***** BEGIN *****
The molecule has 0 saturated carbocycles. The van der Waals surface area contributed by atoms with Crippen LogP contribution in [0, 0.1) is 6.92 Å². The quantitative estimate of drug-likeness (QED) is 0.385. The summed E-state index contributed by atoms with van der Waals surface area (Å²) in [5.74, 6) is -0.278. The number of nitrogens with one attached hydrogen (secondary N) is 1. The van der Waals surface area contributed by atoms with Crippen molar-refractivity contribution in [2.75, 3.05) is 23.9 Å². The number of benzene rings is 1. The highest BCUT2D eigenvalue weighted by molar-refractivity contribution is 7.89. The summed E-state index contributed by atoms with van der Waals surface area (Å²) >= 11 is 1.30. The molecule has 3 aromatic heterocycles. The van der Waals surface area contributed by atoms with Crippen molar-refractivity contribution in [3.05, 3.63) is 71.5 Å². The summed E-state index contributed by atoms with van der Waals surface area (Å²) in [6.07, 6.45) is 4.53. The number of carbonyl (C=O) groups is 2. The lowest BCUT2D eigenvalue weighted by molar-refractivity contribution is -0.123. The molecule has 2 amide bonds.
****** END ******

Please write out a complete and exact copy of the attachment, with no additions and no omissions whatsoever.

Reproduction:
The molecule has 0 saturated carbocycles. The van der Waals surface area contributed by atoms with Crippen LogP contribution in [0, 0.1) is 6.92 Å². The quantitative estimate of drug-likeness (QED) is 0.385. The summed E-state index contributed by atoms with van der Waals surface area (Å²) in [5.74, 6) is -0.278. The number of nitrogens with one attached hydrogen (secondary N) is 1. The van der Waals surface area contributed by atoms with Crippen molar-refractivity contribution in [2.75, 3.05) is 23.9 Å². The number of benzene rings is 1. The highest BCUT2D eigenvalue weighted by molar-refractivity contribution is 7.89. The summed E-state index contributed by atoms with van der Waals surface area (Å²) >= 11 is 1.30. The molecule has 3 aromatic heterocycles. The van der Waals surface area contributed by atoms with Crippen molar-refractivity contribution in [3.05, 3.63) is 71.5 Å². The summed E-state index contributed by atoms with van der Waals surface area (Å²) in [6.07, 6.45) is 4.53. The number of carbonyl (C=O) groups is 2. The lowest BCUT2D eigenvalue weighted by molar-refractivity contribution is -0.123. The molecule has 2 amide bonds.